‘Big brother’ satellite capable of zooming in on ANYONE, anywhere from space is set to


Privacy experts are sounding the alarm on a new satellite capable of spying on your every move that is set to launch in 2025.

The satellite, created by startup company Albedo, is so high quality it can zoom in on people or license plates from space, raising concerns among expert that it will create a ‘big brother is always watching’ scenario.

Albedo claims the satellite won’t have facial recognition software but doesn’t mention that it will refrain from imaging people or protecting people’s privacy.

Albedo signed two separate million-dollar contracts with the U.S. Air Force and the National Air and Space Intelligence Center to help the government monitor potential threats to U.S. national security.

Albedo claims the satellite won¿t have facial recognition software but doesn¿t mention that it will refrain from imaging people or protecting people¿s privacy.

Albedo claims the satellite won’t have facial recognition software but doesn’t mention that it will refrain from imaging people or protecting people’s privacy.

The company raised $35 million last month to commercialize its Very Low Earth Orbit (VLEO) satellite, in addition to the $48 million it raised in September 2022.

Albedo co-founder, Topher Haddad, said he and his team hope to eventually have a fleet of 24 spacecraft.

‘This is a giant camera in the sky for any government to use at any time without our knowledge,’ Jennifer Lynch, general counsel of the Electronic Frontier Foundation, told the New York Times.

‘We should definitely be worried.’

‘It’s taking us one step closer to a Big-Brother-is-watching kind of world,’ added Jonathan C. McDowell, , a Harvard astrophysicist.

Albedo was founded in 2020 and started building its satellites the following year with its close-up technology made possible by the Trump administration’s steps to relax government regulations on civil satellite resolution in 2018. 

Then-President Donald Trump updated the U.S. Orbital Debris Mitigation Standard Practices and created new guidelines for satellite design and operations. 

Under the National Oceanic and Atmospheric Administration’s (NOAA) previous regulations, it was illegal to build a satellite could see less than 30 centimeters – at that range it could only identify cars and homes, but not individual people.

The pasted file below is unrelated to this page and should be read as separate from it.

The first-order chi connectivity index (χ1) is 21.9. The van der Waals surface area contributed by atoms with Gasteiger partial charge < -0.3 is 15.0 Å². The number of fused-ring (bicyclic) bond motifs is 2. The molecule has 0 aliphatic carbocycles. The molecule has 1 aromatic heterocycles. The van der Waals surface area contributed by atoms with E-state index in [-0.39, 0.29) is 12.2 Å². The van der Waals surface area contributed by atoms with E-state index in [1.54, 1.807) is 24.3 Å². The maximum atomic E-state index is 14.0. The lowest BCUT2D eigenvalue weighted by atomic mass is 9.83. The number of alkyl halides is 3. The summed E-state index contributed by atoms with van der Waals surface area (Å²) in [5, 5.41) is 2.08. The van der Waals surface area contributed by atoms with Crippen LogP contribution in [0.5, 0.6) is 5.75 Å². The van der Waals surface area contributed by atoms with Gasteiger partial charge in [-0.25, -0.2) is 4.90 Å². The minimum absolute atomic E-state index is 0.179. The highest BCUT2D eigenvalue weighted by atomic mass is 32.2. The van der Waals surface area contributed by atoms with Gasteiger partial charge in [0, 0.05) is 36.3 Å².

But under Trump’s new directive, satellites were allowed to track objects in space about the size of 10 centimeters, which would improve how the Air Force could catalogue objects.

The satellites use Nighttime Thermal Infrared Imaging to determine if an object is passive or active and if it's moving

The satellites use Nighttime Thermal Infrared Imaging to determine if an object is passive or active and if it’s moving

The majority of satellites are orbiting about 160 km (100 miles) to 2,000 km (1,242 miles) away from Earth, and all can currently home in on objects that are about 30 centimeters (one foot) in diameter.

From this distance, satellites can only view things like street signs and the tail numbers on aircraft, but Albedo aims to zoom in even closer.

The company’s satellites will create images that are only 10 centimeters (four inches) in diameter, with telescope mirrors that are polished to the size of 1/1000 the size of a human hair.

Albedo's satellites will orbit as low as 100 miles away from Earth's surface and could be used for life-saving measures like helping authorities map disaster zones. Experts are concerned that they will instead be used to track individuals and affect people's privacy

Albedo’s satellites will orbit as low as 100 miles away from Earth’s surface and could be used for life-saving measures like helping authorities map disaster zones. Experts are concerned that they will instead be used to track individuals and affect people’s privacy

The smaller centimeter imagery means the images won’t be as pixelated, allowing those using the satellite to view objects, places, and people with more accuracy.

The satellites will orbit as low as 100 miles away from Earth’s surface and could be used for life-saving measures like helping authorities map disaster zones.

Albedo’s satellites use an intuitive interface to monitor and track trends for its existing imagery and its cloud-centric delivery pipeline can collect information in under an hour.

Haddad addressed concerns that the satellites would destroy people’s right to privacy in a public forum, writing that the company is ‘acutely aware of the privacy implications and potential for abuse/misuse,’ and expects it to be ‘an ongoing, evolving issue over time.’